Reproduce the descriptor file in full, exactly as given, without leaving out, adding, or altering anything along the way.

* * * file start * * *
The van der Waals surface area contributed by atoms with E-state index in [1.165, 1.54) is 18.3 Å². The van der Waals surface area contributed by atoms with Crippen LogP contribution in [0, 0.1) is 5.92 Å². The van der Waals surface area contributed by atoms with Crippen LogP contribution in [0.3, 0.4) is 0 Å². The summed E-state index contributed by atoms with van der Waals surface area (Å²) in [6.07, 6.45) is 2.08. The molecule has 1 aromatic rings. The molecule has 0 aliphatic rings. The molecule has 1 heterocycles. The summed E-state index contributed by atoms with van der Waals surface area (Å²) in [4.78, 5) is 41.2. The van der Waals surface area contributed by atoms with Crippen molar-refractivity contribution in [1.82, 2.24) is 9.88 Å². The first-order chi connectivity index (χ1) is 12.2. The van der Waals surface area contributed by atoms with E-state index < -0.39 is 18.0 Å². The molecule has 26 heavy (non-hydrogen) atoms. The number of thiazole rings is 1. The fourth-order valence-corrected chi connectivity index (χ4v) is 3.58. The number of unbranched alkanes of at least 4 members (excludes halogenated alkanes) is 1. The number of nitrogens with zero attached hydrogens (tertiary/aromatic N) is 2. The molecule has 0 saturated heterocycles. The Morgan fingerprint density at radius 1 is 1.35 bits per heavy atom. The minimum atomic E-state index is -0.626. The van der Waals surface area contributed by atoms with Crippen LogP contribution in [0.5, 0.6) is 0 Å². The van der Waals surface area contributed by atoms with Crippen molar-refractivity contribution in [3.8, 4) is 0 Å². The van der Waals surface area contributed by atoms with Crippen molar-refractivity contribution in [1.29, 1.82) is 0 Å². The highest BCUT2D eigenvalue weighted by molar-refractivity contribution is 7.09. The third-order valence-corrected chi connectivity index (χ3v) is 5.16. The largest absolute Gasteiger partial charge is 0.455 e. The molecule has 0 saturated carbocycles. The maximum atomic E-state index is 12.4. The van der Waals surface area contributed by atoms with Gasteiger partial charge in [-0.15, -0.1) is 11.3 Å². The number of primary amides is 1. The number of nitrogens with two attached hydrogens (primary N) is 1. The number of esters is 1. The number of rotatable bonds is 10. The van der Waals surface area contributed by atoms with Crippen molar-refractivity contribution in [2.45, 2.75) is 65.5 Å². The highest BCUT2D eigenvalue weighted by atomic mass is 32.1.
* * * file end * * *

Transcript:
The van der Waals surface area contributed by atoms with E-state index in [1.165, 1.54) is 18.3 Å². The van der Waals surface area contributed by atoms with Crippen LogP contribution in [0, 0.1) is 5.92 Å². The van der Waals surface area contributed by atoms with Crippen LogP contribution in [0.3, 0.4) is 0 Å². The summed E-state index contributed by atoms with van der Waals surface area (Å²) in [6.07, 6.45) is 2.08. The molecule has 1 aromatic rings. The molecule has 0 aliphatic rings. The molecule has 1 heterocycles. The summed E-state index contributed by atoms with van der Waals surface area (Å²) in [4.78, 5) is 41.2. The van der Waals surface area contributed by atoms with Crippen molar-refractivity contribution in [1.82, 2.24) is 9.88 Å². The first-order chi connectivity index (χ1) is 12.2. The van der Waals surface area contributed by atoms with E-state index < -0.39 is 18.0 Å². The molecule has 26 heavy (non-hydrogen) atoms. The number of thiazole rings is 1. The fourth-order valence-corrected chi connectivity index (χ4v) is 3.58. The number of unbranched alkanes of at least 4 members (excludes halogenated alkanes) is 1. The number of nitrogens with zero attached hydrogens (tertiary/aromatic N) is 2. The molecule has 0 saturated heterocycles. The Morgan fingerprint density at radius 1 is 1.35 bits per heavy atom. The minimum atomic E-state index is -0.626. The van der Waals surface area contributed by atoms with Crippen LogP contribution in [0.5, 0.6) is 0 Å². The van der Waals surface area contributed by atoms with Crippen molar-refractivity contribution in [3.8, 4) is 0 Å². The van der Waals surface area contributed by atoms with Crippen molar-refractivity contribution in [1.29, 1.82) is 0 Å². The highest BCUT2D eigenvalue weighted by molar-refractivity contribution is 7.09. The third-order valence-corrected chi connectivity index (χ3v) is 5.16. The largest absolute Gasteiger partial charge is 0.455 e. The molecule has 0 saturated carbocycles. The maximum atomic E-state index is 12.4. The van der Waals surface area contributed by atoms with Gasteiger partial charge in [-0.15, -0.1) is 11.3 Å². The number of primary amides is 1. The number of nitrogens with two attached hydrogens (primary N) is 1. The number of esters is 1. The number of rotatable bonds is 10. The van der Waals surface area contributed by atoms with Crippen molar-refractivity contribution in [2.45, 2.75) is 65.5 Å². The highest BCUT2D eigenvalue weighted by atomic mass is 32.1.